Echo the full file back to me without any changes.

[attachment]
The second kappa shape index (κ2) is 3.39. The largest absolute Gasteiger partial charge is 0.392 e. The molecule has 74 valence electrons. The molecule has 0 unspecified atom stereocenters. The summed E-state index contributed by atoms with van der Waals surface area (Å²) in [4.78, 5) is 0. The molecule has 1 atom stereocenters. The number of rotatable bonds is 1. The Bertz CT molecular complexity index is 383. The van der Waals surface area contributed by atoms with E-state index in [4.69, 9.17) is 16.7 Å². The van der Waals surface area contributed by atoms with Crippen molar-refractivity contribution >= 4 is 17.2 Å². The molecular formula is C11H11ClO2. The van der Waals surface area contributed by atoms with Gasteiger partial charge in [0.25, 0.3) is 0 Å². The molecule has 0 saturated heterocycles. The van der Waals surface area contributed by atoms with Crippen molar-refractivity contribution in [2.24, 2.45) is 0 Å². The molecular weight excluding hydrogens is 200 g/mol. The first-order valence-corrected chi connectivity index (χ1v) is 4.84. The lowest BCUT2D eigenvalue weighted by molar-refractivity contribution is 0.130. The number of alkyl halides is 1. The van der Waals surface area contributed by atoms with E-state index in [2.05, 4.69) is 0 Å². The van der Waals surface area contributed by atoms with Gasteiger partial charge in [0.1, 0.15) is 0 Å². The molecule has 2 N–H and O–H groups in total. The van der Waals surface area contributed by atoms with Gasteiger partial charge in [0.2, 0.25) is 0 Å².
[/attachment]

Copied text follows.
The second kappa shape index (κ2) is 3.39. The largest absolute Gasteiger partial charge is 0.392 e. The molecule has 74 valence electrons. The molecule has 0 unspecified atom stereocenters. The summed E-state index contributed by atoms with van der Waals surface area (Å²) in [4.78, 5) is 0. The molecule has 1 atom stereocenters. The number of rotatable bonds is 1. The Bertz CT molecular complexity index is 383. The van der Waals surface area contributed by atoms with E-state index in [4.69, 9.17) is 16.7 Å². The van der Waals surface area contributed by atoms with Crippen molar-refractivity contribution >= 4 is 17.2 Å². The molecular formula is C11H11ClO2. The van der Waals surface area contributed by atoms with Gasteiger partial charge in [0.25, 0.3) is 0 Å². The molecule has 0 saturated heterocycles. The van der Waals surface area contributed by atoms with Crippen molar-refractivity contribution in [2.24, 2.45) is 0 Å². The molecular weight excluding hydrogens is 200 g/mol. The first-order valence-corrected chi connectivity index (χ1v) is 4.84. The lowest BCUT2D eigenvalue weighted by molar-refractivity contribution is 0.130. The number of alkyl halides is 1. The van der Waals surface area contributed by atoms with E-state index in [2.05, 4.69) is 0 Å². The van der Waals surface area contributed by atoms with Gasteiger partial charge in [0.1, 0.15) is 0 Å². The molecule has 2 N–H and O–H groups in total. The van der Waals surface area contributed by atoms with Gasteiger partial charge in [0.2, 0.25) is 0 Å².